In the US, we know that conventional medicine is the foundation of our health care system. But did you know that many homeopathic practitioners and colleges did exist in the US in the 19th century? What led to their demise, you may ask? To put it simply, the orthodox medical community “shut the door” on homeopathy due to faulty research coupled with the difficulty accepting ultra-diluted medicines, plus a ‘smidge’ of competition.
It stands to reason that personal stories of success with homeopathy may be the most effective way to persuade others. But in this age of “evidence based medicine”, it is crucial to weigh in scientifically on its efficacy.
There are three kinds of research to consider: Randomized, controlled trials (RCTs) (one group receives medicine, the other group receives a placebo), observational trials (observing real-world results in a private practice, clinic or hospital), and basic research (studies in a laboratory setting, using either cellular or animal models). It is also important to mention that when we read of “inconclusive” results in a RCT, it simply means that the data was not sufficient to make a conclusion one way or the other, i.e. primarily due to lack of financial or academic resources to carry out the research. Oftentimes, this gets spun around by critics into “negative findings”.
So here are the results—of 142 RCTs of homeopathy between 1950 and 2009, roughly six times as many trials were positive and, additionally, 4 out of 5 comprehensive reviews found homeopathy superior to the placebo. In observational trials, the evidence is overwhelmingly positive in that nearly all trials demonstrated significantly positive results for homeopathic treatment. And, finally, in basic research from laboratory tests that range from biological effects on isolated cells to measuring the chemical properties of homeopathic remedies, there is good evidence to show its effects and its differing properties.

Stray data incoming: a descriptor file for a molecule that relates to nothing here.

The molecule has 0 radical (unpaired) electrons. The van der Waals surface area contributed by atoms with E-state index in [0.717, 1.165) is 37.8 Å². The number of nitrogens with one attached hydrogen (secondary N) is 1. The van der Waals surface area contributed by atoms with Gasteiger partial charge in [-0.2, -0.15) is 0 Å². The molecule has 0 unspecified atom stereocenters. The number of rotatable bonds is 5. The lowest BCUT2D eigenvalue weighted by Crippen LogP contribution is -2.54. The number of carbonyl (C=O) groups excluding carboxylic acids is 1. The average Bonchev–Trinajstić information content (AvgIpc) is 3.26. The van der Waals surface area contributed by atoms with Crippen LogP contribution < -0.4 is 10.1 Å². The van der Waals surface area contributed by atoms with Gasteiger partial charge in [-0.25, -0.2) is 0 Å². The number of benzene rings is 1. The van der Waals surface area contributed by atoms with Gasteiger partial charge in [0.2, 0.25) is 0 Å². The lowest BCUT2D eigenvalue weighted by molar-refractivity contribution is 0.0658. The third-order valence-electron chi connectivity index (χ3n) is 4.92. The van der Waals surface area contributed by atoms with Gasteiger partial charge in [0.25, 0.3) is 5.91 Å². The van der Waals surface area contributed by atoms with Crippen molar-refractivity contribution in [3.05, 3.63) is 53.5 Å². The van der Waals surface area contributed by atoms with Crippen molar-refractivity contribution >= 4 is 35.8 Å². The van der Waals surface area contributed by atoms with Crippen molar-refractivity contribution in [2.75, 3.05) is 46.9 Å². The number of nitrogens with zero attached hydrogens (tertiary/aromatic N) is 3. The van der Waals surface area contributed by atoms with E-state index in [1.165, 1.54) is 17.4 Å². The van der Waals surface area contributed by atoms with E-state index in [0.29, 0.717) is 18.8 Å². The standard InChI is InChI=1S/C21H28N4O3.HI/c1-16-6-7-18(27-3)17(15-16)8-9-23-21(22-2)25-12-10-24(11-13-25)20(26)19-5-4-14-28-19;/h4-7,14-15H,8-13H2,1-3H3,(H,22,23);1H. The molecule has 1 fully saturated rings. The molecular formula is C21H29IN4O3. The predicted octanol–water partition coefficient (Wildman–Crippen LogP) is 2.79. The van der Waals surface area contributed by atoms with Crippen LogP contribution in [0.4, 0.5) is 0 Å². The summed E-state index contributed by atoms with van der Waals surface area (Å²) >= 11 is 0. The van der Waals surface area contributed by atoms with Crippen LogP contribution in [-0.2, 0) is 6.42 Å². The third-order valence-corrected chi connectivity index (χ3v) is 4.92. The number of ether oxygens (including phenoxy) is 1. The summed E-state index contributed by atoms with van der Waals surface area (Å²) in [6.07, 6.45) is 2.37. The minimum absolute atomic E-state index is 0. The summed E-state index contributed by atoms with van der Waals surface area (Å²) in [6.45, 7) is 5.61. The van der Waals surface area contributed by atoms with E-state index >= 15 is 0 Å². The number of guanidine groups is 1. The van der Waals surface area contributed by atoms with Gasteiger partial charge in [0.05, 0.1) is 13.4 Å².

However, there is one area of homeopathic research where there is a lack of evidence and that is how the remedies are able to affect humans, animals and plants. I believe that we just don’t have the equipment or know-how to test at that level of subtlety but that we will be able to at some point. Until that time when the “how” can be proved, calling homeopathy “vibrational therapy” or “energetic medicine” will succeed in scaring off the general public. For now, we can embrace what we can show. It is a safe and effective form of natural medicine when used through a qualified homeopathic practitioner.
Source: Homeopathic Research Matters by Christopher Johnson, ND; Homeopathy TODAY, Autumn 2011 issue, National Center for Homeopathy.org